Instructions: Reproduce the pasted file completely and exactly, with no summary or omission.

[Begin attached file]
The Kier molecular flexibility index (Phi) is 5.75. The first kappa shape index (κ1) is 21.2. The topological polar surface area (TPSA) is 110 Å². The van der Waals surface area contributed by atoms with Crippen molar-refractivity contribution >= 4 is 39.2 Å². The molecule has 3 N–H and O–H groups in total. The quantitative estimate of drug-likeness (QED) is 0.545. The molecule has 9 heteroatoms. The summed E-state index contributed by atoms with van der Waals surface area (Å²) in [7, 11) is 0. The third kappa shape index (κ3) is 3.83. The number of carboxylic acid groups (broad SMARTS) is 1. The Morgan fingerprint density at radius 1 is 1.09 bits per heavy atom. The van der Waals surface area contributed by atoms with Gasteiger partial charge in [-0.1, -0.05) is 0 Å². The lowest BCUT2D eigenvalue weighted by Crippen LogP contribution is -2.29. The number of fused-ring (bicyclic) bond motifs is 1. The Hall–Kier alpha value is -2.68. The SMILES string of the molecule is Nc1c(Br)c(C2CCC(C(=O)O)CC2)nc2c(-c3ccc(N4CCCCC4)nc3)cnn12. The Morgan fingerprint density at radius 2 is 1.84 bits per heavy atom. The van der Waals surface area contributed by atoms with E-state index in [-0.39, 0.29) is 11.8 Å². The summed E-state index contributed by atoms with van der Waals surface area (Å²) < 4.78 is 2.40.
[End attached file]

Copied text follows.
The Kier molecular flexibility index (Phi) is 5.75. The first kappa shape index (κ1) is 21.2. The topological polar surface area (TPSA) is 110 Å². The van der Waals surface area contributed by atoms with Crippen molar-refractivity contribution >= 4 is 39.2 Å². The molecule has 3 N–H and O–H groups in total. The quantitative estimate of drug-likeness (QED) is 0.545. The molecule has 9 heteroatoms. The summed E-state index contributed by atoms with van der Waals surface area (Å²) in [7, 11) is 0. The third kappa shape index (κ3) is 3.83. The number of carboxylic acid groups (broad SMARTS) is 1. The Morgan fingerprint density at radius 1 is 1.09 bits per heavy atom. The van der Waals surface area contributed by atoms with Gasteiger partial charge in [-0.1, -0.05) is 0 Å². The lowest BCUT2D eigenvalue weighted by Crippen LogP contribution is -2.29. The number of fused-ring (bicyclic) bond motifs is 1. The Hall–Kier alpha value is -2.68. The SMILES string of the molecule is Nc1c(Br)c(C2CCC(C(=O)O)CC2)nc2c(-c3ccc(N4CCCCC4)nc3)cnn12. The Morgan fingerprint density at radius 2 is 1.84 bits per heavy atom. The van der Waals surface area contributed by atoms with E-state index in [-0.39, 0.29) is 11.8 Å². The summed E-state index contributed by atoms with van der Waals surface area (Å²) < 4.78 is 2.40.